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  • RI Gambling Treatment Program

  • Signs of Gambling Problems

  • How do you know if you or someone close to you has a gambling problem? The following behaviors can signal the need for help.

    • Preoccupation: Problem gamblers spend a lot of mental energy thinking about the next time they will gamble, planning their strategy, or thinking of ways to get money for gambling.
    • Inability to stop or control gambling: Problem gamblers find that they cannot stop gambling when they want to. Maybe they decide to quit altogether but then they still gamble anyway. When they gamble, they may try to control the amount of time or money they spend, but they are unable to stick to the limits they set. They often gamble until their last dollar is gone.
    • "Chasing" losses: Problem gamblers get a strong urge or idea to win back money that they have lost in the past. They may say, "If only I could win back what I've lost, I won't have to gamble anymore." More and more, they feel trapped. They start thinking that the hole they have dug is so deep that only a big gambling win can get them out of it.
    • Gambling to escape negative emotions: Problem gamblers may gamble in order to feel better temporarily, or to change their mood. They may feel angry, lonely, bored, anxious or depressed, and they gamble to escape these emotions. Gambling feels like an escape from their problems. After gambling, the negative feelings return, as bad as ever.
    • Lying to conceal gambling: Problem gamblers have lied to their spouse, family, friends or employer in order to hide or to minimize their gambling.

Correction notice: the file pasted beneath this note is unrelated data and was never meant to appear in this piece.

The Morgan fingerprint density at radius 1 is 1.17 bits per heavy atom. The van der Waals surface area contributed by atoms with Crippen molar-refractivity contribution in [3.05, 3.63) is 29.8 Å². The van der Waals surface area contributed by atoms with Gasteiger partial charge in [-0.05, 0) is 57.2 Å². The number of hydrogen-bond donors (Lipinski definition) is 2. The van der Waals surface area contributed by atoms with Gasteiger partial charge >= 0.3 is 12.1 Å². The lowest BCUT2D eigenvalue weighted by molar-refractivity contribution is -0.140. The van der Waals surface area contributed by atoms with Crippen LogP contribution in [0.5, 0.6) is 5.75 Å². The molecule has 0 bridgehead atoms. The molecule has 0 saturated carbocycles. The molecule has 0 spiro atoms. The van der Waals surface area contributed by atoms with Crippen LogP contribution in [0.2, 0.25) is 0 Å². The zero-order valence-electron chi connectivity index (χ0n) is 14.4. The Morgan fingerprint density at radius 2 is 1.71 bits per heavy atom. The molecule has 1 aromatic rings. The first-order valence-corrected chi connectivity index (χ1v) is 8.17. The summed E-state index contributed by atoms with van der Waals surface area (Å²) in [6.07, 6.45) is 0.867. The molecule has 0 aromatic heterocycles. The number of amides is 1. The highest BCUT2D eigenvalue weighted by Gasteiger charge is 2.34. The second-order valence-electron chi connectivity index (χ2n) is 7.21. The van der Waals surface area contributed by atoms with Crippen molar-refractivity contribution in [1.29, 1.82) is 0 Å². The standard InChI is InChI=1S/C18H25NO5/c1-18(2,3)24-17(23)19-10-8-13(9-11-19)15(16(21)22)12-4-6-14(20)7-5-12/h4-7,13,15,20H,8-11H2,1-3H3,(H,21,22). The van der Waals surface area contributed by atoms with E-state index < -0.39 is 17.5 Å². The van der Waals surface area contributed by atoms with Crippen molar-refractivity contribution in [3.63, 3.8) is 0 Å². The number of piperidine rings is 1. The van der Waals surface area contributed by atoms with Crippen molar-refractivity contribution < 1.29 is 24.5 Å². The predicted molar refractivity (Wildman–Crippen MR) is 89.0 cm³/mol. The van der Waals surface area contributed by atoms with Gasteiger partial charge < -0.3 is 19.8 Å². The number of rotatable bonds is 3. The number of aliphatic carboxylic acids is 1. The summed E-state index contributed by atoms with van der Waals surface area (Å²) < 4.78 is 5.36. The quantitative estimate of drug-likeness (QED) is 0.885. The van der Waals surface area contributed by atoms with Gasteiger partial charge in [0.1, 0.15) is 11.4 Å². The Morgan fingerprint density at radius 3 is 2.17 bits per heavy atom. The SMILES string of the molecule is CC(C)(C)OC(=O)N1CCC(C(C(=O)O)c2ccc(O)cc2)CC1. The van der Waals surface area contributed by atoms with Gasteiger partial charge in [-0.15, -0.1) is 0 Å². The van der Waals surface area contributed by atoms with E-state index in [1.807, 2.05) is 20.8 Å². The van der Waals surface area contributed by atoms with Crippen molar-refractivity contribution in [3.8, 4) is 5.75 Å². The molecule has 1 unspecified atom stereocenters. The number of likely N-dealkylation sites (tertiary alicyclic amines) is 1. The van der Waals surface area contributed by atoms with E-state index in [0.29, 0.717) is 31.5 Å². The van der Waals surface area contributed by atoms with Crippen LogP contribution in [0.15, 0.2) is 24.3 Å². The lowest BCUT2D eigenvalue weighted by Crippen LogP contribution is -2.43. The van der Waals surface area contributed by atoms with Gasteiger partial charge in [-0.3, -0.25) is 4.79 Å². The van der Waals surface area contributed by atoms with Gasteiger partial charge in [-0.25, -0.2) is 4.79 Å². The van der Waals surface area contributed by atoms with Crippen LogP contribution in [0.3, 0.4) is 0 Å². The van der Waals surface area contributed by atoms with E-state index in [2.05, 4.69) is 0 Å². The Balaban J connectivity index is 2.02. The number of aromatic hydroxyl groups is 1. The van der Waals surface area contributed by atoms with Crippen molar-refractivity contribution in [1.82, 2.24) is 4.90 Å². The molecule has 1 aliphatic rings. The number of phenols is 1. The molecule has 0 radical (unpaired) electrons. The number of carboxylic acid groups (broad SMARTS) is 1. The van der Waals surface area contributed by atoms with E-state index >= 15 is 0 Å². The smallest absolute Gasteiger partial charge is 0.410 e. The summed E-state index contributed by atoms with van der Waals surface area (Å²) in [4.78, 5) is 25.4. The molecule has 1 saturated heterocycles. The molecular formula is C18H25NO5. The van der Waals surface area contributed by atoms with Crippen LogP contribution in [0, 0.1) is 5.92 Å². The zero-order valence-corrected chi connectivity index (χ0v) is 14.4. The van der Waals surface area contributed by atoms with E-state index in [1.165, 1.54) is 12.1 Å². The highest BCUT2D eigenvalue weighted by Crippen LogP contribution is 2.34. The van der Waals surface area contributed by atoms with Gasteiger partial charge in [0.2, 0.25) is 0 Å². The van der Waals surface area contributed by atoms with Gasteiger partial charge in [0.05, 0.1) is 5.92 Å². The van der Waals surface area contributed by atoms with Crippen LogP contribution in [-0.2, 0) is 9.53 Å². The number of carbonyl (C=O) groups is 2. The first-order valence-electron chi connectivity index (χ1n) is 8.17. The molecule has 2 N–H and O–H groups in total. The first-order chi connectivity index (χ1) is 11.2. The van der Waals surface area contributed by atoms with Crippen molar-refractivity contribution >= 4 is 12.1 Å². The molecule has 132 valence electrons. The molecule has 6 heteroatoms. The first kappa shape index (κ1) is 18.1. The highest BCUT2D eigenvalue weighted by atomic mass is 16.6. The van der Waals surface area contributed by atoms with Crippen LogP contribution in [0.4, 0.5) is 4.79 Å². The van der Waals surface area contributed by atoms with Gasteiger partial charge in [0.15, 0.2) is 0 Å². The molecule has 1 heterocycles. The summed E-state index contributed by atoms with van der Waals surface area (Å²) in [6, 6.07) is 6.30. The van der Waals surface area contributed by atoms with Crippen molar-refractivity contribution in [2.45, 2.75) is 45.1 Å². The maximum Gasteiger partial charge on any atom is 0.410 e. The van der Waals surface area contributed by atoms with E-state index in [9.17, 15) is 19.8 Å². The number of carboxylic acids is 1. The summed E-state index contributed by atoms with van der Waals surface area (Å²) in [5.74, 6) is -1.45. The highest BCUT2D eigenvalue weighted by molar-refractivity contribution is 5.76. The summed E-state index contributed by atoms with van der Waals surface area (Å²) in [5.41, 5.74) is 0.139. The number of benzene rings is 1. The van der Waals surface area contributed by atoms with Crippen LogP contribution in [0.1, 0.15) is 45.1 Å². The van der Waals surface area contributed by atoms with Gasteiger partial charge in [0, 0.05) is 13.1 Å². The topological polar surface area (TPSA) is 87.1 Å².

• Borrowing to pay for gambling: Debts grow because of gambling. Bills are unpaid. Money that could be used to pay bills is used for gambling. Problem gamblers may have borrowed money from family or friends because of gambling debts. They may have sold possessions, stocks or bonds, borrowed from retirement accounts or savings, or gotten a second mortgage because of gambling debts.
    • Allowing gambling to jeopardize other parts of life: Gambling can ruin marriages, friendships, careers, school performance, and reputations. Divorce, bankruptcy, or legal problems are all closely associated with compulsive gambling.
    • Ambivalence about quitting or controlling gambling: A problem gambler may say things like:
      "I know I should stop but I love to gamble."
      "My wife/husband/partner/parents/children want me to quit but I'm not sure I do."
      "Maybe I can slow my gambling to the point where it is manageable."
      "I want to quit but don't think I can."

    It makes sense for anyone who is experiencing problems caused by gambling to seek professional help. Because of the convenience and availability of gambling, it is possible for people who have never gambled much in the past to develop severe gambling problems very quickly, even in middle age or older. Early intervention probably increases the chances for success in dealing with gambling problems, and avoiding greater harm being caused.